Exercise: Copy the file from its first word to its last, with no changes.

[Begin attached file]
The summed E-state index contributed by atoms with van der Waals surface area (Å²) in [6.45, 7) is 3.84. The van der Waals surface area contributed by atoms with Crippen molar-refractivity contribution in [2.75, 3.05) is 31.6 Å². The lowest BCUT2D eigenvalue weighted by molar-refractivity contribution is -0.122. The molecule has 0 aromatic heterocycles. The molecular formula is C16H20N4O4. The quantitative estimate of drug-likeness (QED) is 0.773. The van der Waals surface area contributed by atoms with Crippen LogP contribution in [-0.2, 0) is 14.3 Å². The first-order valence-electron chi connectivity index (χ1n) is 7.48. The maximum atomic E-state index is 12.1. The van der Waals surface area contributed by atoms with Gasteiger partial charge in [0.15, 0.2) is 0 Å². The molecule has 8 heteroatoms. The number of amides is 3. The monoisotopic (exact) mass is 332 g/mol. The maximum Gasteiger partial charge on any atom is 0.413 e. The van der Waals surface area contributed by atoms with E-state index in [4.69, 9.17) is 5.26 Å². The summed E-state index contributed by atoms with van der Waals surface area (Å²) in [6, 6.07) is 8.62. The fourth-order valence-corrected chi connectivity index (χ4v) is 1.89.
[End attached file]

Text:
The summed E-state index contributed by atoms with van der Waals surface area (Å²) in [6.45, 7) is 3.84. The van der Waals surface area contributed by atoms with Crippen molar-refractivity contribution in [2.75, 3.05) is 31.6 Å². The lowest BCUT2D eigenvalue weighted by molar-refractivity contribution is -0.122. The molecule has 0 aromatic heterocycles. The molecular formula is C16H20N4O4. The quantitative estimate of drug-likeness (QED) is 0.773. The van der Waals surface area contributed by atoms with Crippen LogP contribution in [-0.2, 0) is 14.3 Å². The first-order valence-electron chi connectivity index (χ1n) is 7.48. The maximum atomic E-state index is 12.1. The van der Waals surface area contributed by atoms with Gasteiger partial charge in [0.15, 0.2) is 0 Å². The molecule has 8 heteroatoms. The number of amides is 3. The monoisotopic (exact) mass is 332 g/mol. The maximum Gasteiger partial charge on any atom is 0.413 e. The van der Waals surface area contributed by atoms with E-state index in [4.69, 9.17) is 5.26 Å². The summed E-state index contributed by atoms with van der Waals surface area (Å²) in [6, 6.07) is 8.62. The fourth-order valence-corrected chi connectivity index (χ4v) is 1.89.